The TSS or ‘sugar content’ is usually obtained from assessing the Brix of the fruit. and includes the carbohydrates, organic acids, proteins, fats and minerals of the fruit.It represents from 10-20% of the fruit's fresh weight and increases as fruit matures to produce a less acidic, sweeter fruit.
During the ripening process stone fruit acids are degraded, the sugar content increases and the sugar/acid ratio reaches a higher value. A high level of acidity – common in under-ripe fruit – makes the fruit taste sour. Conversely, over-ripe fruits have very low levels of fruit acid and therefore lack characteristic flavour.
It is important that the grower aims to produce an acceptable balance of TSS and fruit acidity. The TSS/Acid ratio is a key characteristic determining the taste, texture and feel of fruit segments. It contributes towards giving many fruits their characteristic flavour. It is also an indicator of commercial and sensory ripeness.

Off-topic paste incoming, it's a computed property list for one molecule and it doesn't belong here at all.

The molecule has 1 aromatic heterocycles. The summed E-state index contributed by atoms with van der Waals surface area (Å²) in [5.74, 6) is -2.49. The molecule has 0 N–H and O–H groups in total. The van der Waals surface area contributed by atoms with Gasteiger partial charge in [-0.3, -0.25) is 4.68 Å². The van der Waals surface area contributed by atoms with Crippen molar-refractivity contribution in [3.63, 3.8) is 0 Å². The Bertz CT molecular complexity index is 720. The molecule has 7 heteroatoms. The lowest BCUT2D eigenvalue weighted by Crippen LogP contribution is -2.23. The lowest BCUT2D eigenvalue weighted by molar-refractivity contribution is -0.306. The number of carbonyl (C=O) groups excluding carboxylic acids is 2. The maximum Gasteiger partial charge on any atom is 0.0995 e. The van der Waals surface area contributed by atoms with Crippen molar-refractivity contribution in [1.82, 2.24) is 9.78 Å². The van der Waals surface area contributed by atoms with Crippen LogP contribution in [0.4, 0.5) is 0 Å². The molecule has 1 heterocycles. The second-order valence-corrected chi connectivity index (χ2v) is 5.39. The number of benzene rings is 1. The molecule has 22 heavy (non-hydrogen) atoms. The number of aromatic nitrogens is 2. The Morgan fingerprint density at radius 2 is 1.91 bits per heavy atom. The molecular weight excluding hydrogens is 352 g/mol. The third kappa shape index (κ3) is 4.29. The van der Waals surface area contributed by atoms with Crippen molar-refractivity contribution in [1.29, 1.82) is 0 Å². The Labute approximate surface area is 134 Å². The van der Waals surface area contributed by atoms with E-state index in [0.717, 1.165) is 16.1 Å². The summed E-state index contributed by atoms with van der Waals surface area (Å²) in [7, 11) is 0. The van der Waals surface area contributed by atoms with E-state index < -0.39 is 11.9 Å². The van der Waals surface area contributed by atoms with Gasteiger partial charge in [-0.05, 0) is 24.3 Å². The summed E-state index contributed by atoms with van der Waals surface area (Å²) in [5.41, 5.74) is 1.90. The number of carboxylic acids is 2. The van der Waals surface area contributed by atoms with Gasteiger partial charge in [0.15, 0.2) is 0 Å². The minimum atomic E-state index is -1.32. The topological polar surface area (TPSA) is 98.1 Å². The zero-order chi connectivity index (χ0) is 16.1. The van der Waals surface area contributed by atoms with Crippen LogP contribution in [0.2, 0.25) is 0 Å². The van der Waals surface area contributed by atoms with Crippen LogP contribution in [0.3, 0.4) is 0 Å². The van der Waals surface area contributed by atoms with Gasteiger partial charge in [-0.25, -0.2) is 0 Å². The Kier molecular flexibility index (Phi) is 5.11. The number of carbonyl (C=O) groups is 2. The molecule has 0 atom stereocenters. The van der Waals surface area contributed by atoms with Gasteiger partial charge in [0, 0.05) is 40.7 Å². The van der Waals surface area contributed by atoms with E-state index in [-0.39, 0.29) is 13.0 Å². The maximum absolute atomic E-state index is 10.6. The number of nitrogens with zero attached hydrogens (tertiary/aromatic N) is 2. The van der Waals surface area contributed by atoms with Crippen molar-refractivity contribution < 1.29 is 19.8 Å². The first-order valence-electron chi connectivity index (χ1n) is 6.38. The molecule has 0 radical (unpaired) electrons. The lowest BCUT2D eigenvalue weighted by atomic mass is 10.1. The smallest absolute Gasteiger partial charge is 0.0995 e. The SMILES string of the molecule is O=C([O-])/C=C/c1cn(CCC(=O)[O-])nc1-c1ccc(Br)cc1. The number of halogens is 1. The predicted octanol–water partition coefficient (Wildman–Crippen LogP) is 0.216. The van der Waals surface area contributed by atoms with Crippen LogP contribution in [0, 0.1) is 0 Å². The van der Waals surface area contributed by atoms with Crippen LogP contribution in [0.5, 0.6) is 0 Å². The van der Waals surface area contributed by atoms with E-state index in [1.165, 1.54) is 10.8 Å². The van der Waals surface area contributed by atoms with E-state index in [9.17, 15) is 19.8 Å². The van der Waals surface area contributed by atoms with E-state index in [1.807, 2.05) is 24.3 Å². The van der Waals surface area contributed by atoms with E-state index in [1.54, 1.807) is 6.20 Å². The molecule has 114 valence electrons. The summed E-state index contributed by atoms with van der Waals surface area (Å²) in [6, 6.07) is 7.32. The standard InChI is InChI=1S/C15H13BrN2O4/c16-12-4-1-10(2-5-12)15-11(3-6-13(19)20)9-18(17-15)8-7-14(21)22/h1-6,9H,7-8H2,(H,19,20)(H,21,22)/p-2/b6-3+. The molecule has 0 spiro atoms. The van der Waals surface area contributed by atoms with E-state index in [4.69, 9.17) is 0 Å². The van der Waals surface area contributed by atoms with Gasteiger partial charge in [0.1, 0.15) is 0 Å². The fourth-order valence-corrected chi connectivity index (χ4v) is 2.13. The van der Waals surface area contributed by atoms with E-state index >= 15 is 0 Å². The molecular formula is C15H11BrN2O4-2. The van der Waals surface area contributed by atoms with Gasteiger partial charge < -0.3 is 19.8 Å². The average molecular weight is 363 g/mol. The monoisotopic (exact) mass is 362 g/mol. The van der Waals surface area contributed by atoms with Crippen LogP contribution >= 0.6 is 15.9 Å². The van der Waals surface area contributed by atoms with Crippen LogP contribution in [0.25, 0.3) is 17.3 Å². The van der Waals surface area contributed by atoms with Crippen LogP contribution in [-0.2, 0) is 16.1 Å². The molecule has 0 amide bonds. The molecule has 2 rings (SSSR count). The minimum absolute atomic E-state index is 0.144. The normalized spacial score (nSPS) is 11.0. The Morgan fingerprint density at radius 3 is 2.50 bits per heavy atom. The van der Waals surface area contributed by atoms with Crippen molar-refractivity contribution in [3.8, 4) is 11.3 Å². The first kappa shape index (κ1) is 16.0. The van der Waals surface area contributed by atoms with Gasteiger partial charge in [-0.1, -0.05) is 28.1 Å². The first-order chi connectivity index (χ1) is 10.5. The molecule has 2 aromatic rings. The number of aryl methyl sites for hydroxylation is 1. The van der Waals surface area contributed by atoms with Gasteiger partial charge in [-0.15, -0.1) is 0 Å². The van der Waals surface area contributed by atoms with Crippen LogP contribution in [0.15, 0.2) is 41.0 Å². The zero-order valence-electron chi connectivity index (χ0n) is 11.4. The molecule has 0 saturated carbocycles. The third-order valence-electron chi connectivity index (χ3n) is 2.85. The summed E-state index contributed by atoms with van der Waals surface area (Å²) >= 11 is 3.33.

Appropriate crop nutrition programs help to manage the TSS/Acidity balance in the fruit.
Increasing nitrogen supply can increase fruit acidity and also improve vitamin C content.
However, overuse of nitrogen can reduce fruit colour and TSS contents. This is due to the improved yield and larger fruit size, which dilutes the level of TSS in the fruit.
Potassium has a major role to play in improving the TSS and sugar levels in the fruit.
The content of organic acids in the fruit is also increased by potassium. This increase in acidity may also reduce the TSS/Acid ratio. Thus, a correct potassium regime is important to manage the TSS/acid ratio, giving desirable fresh fruit of good taste and flavour.
Calcium can be used to manipulate the TSS/Acid ratio in fruits through increases in TSS contents, influencing fruit taste and flavour.
Use of iron may also cause an increase in the TSS/Acid ratio. Iron effectively increases the level of sugars in the fruit. Trials with iron-chelate sprays on plums show increases where iron is deficient.